A 7.5-magnitude earthquake struck northern Peru on Sunday, destroying buildings including a church tower, injuring at least 10 people and sending shock waves across the region.
The strong quake hit at 5:52 am (10:52 GMT) at a depth of 131 km (81 miles), according to the Geophysical Institute of Peru.
PERU EARTHQUAKE HIT
Civil Defense authorities said at least 10 people were injured, while several houses were destroyed.
The quake also caused damage in neighboring Ecuador.
EARTHQUAKE FELT BY INDIGENOUS PEOPLE
The epicentre was 98 km east of the small Peruvian town of Santa Maria de Nieva in the Peruvian Amazon – a sparsely populated area inhabited by Amazonian indigenous people.
“The movement has been immense,” the town’s mayor, Hector Requejo, told RPP radio. He said some wood and adobe houses had collapsed.
EARTHQUAKE FELT ACROSS PERU
The 14-meter (45-foot) tower of a colonial-era church collapsed in the La Jalca district, also in the Amazon.
Widespread power outages were reported.
The deep quake was felt in almost half of the country, including coastal and Andean regions, and the capital Lima.
“We have all taken to the streets, we are very scared,” a listener called Lucia told RPP radio from the northern town of Chota.
READ: Environmental ode meets sci-fi in Richard Powers’s ‘Bewilderment’
“All my solidarity with the people of Amazonas in the face of the strong earthquake,” Peruvian President Pedro Castillo said on Twitter. “You are not alone, brothers.”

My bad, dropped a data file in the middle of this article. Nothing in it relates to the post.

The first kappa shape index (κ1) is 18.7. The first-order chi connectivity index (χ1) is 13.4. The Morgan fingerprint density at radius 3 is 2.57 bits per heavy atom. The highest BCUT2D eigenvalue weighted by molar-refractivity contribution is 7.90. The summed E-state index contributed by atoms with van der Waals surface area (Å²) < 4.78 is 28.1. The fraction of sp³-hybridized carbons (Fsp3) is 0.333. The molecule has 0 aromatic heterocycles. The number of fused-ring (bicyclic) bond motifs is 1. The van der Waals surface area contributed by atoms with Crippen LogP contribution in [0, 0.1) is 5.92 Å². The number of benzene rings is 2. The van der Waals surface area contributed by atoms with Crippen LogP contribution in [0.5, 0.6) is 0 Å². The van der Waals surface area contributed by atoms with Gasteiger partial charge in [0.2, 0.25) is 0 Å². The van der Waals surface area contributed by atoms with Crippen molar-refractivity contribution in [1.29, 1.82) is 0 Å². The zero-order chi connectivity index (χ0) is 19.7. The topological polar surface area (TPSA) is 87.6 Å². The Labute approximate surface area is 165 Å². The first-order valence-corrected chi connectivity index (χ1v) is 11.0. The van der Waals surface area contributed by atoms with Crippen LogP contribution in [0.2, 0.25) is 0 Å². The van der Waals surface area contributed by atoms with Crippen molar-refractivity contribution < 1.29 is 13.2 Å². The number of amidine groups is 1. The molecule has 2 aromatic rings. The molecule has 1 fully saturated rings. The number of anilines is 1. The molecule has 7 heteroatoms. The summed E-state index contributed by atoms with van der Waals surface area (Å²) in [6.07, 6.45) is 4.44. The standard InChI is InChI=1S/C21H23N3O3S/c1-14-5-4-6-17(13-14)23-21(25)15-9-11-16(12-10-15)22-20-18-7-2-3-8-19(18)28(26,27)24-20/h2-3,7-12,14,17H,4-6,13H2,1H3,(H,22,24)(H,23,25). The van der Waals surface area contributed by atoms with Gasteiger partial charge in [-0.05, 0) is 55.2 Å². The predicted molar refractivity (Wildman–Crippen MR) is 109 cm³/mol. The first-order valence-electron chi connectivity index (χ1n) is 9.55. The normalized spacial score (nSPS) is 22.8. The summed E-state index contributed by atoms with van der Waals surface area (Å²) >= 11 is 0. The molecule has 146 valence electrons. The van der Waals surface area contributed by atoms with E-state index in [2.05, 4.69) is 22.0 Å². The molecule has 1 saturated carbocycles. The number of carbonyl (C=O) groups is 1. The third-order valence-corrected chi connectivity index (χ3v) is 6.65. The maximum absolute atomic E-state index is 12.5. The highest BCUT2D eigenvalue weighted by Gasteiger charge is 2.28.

He said he had ordered all relevant ministries “to take immediate actions.”
In Lima, more than 1 000 km south of the epicentre, the tremor was felt with less intensity but lasted long enough to prompt some people to take to the streets.
No tsunami warning was issued by US monitors after the quake.
PRECEDING 5.2 MAGNITUDE
The Peruvian capital, with a population of 10 million, had been shaken hours before by a 5.2 magnitude earthquake.
There were no casualties after the first quake, which had its epicentre west of Callao, Lima’s neighboring port.
IN THE ‘PACIFIC RING OF FIRE’
Peru is shaken by at least 400 perceptible earthquakes every year, as it is located in the so-called Pacific Ring of Fire – an area of extensive seismic activity that extends along the west coast of the American continent.
A powerful 7.9-magnitude earthquake on 15 August 2007, struck Peru’s central coast, causing more than 500 deaths.
© Agence France-Presse